Metra CEO gets $28,000 raise after fares go up
Metra CEO Don Orseno is set to receive a pay increase a month after Metra’s fare hike.
Metra CEO Don Orseno has just been given a raise to the tune of $28,000. The Metra board unanimously approved the raise Dec. 14, saying Orenso was overworked and undercompensated in comparison to other large city commuter rail CEOs.
Orseno’s raise is retroactive to Oct. 1 and the increase will take his annual, six-figure salary to $317,500 from $289,000.
But if Orenso’s pay was tied directly to Metra’s performance record, it’s doubtful the CEO would be enjoying such a generous bonus. Metra has shown time and time again an inability to handle even the slightest of easily foreseeable problems. In 2014, Electric District trains, serving the South Side and suburbs, managed to run on schedule more than 97 percent of the time, while BNSF Line passengers traveled to and from Aurora were on time just 89.7 percent on time. In other words, as the Tribune points out, about 1 in 40 Electric District trains arrived late last year, while about 1 in 10 BNSF trains were delayed.
In November 2016, passengers returning from the Cubs World Series victory rally faced delays and poor customer service, and the best Metra could do was offer a tweet suggesting fans stay in Chicago.
Currently, Metra commuters are experiencing increased delay times in dangerously cold weather because of mechanical problems on the tracks. Oresno and Metra officials apparently could not make adequate enough preparations for winter temperatures.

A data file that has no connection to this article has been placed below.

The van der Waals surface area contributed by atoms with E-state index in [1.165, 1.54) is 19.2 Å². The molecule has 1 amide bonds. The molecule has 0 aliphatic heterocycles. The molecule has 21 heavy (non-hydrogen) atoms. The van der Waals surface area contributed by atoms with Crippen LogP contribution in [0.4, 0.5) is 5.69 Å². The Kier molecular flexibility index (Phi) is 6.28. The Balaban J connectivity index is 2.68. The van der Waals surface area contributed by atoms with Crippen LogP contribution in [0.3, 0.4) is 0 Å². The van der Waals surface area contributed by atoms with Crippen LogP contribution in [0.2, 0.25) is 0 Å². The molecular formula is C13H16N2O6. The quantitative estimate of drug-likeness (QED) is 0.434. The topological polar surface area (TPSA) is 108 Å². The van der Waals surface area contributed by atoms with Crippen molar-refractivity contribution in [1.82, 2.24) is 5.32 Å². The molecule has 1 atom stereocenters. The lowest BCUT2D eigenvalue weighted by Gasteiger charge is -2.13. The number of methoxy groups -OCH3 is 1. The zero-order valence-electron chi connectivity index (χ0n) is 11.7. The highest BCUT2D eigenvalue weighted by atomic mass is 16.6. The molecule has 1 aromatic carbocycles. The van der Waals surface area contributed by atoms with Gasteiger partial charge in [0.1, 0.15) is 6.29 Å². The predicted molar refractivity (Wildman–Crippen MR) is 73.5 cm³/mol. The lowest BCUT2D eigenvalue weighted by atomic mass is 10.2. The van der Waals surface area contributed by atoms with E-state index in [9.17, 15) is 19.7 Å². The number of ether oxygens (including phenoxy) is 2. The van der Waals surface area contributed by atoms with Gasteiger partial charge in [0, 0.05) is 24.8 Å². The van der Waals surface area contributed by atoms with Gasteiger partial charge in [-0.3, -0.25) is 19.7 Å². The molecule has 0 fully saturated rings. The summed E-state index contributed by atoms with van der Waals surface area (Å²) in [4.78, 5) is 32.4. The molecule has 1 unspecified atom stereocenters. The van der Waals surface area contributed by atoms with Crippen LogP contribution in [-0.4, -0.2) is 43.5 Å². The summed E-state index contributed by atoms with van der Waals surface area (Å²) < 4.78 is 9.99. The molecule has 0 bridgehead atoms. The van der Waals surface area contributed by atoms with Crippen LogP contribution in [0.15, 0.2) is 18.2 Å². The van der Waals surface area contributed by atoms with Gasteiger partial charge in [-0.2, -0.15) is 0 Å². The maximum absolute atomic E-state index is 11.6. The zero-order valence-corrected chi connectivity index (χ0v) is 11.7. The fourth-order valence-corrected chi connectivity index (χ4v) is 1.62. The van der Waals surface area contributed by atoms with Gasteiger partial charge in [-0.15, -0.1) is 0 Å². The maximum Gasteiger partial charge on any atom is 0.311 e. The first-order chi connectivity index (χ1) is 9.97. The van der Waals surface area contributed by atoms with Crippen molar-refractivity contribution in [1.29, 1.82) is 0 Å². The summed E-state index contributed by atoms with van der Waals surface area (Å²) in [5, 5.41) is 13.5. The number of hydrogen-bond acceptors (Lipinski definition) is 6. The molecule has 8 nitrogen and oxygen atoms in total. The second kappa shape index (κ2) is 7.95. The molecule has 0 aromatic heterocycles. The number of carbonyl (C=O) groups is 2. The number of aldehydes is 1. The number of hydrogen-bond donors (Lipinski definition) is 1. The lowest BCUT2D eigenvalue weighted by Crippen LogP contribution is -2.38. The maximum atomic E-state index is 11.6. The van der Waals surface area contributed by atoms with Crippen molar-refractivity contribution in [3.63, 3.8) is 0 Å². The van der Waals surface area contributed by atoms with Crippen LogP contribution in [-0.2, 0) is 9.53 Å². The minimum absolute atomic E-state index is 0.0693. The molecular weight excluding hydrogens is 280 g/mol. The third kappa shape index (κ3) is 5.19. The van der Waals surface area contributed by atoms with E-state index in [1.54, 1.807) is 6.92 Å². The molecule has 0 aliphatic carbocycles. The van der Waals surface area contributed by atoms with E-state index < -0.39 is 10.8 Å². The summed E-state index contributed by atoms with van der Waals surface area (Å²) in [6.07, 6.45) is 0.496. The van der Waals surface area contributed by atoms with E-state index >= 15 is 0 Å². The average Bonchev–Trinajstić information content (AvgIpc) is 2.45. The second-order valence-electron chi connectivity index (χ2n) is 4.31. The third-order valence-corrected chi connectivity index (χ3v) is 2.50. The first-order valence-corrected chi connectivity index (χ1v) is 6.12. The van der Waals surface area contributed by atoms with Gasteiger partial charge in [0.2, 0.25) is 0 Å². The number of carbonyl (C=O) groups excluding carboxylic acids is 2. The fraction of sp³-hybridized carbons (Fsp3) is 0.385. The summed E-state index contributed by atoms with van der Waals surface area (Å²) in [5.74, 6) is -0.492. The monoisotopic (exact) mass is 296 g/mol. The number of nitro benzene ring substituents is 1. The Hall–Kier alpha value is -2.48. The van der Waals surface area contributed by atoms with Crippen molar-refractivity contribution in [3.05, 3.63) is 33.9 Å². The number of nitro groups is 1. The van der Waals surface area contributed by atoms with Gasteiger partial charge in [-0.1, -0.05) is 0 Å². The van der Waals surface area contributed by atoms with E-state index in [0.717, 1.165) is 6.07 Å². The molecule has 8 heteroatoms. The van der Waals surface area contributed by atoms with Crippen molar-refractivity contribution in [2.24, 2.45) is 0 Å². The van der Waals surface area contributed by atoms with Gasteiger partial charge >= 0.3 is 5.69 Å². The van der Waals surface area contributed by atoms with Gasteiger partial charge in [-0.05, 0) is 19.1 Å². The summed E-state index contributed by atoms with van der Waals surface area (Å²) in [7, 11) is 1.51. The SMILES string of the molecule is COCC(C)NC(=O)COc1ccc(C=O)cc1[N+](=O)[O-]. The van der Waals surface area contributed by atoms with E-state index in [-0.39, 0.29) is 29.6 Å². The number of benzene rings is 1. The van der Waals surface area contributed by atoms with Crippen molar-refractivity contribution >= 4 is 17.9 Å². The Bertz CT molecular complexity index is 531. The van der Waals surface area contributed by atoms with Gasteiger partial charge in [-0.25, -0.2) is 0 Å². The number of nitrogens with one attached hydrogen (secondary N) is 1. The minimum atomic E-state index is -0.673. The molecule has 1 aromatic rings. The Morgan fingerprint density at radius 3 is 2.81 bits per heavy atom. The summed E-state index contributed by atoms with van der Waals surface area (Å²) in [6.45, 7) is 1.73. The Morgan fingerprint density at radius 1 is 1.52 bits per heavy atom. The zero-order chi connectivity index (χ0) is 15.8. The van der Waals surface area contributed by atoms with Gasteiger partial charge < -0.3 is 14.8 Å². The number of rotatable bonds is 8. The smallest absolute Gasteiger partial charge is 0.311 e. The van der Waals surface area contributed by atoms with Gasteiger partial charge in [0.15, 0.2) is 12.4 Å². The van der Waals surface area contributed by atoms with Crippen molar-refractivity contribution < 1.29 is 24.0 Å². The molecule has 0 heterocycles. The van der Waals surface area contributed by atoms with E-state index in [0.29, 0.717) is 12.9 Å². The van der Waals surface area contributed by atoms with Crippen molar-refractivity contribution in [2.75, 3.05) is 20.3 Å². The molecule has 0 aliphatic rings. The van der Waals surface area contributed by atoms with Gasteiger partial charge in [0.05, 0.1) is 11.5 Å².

Orenso’s incredible job comes with a price tag for commuters.
In November, Metra approved a fare hike effective in 2017. The hike will raise fares an average of 5.8 percent with monthly commuters paying an additional $11.75.
Hiking fares has become something of a tradition for Metra. The fare hike set for 2017 marks the third time in three years the Metra board has decided to raise ticket prices as part of its 10-year, $2.4 billion modernization plan passed in 2014. However, the continued poor management of funds is casting doubt on Metra’s best laid plans. In 2015, Metra spent nearly twice as much as it took in, with nearly $350 million in losses before deprecation despite having 81 million passengers.
Instead of passing the price of Metra’s financial bungling onto middle and working-class passengers, the Metra board should cut costs and reform its bad practices in order to run as efficiently and cost-effective as possible. This regressive raise in fares will come at the expense of people who can least afford it. Illinoisans already face some of the highest property taxes in the nation, and the last thing they need is to be squeezed for more because Metra refuses to enact reforms. Perhaps, the board should look to its most recent decision as a fitting example of the larger problem.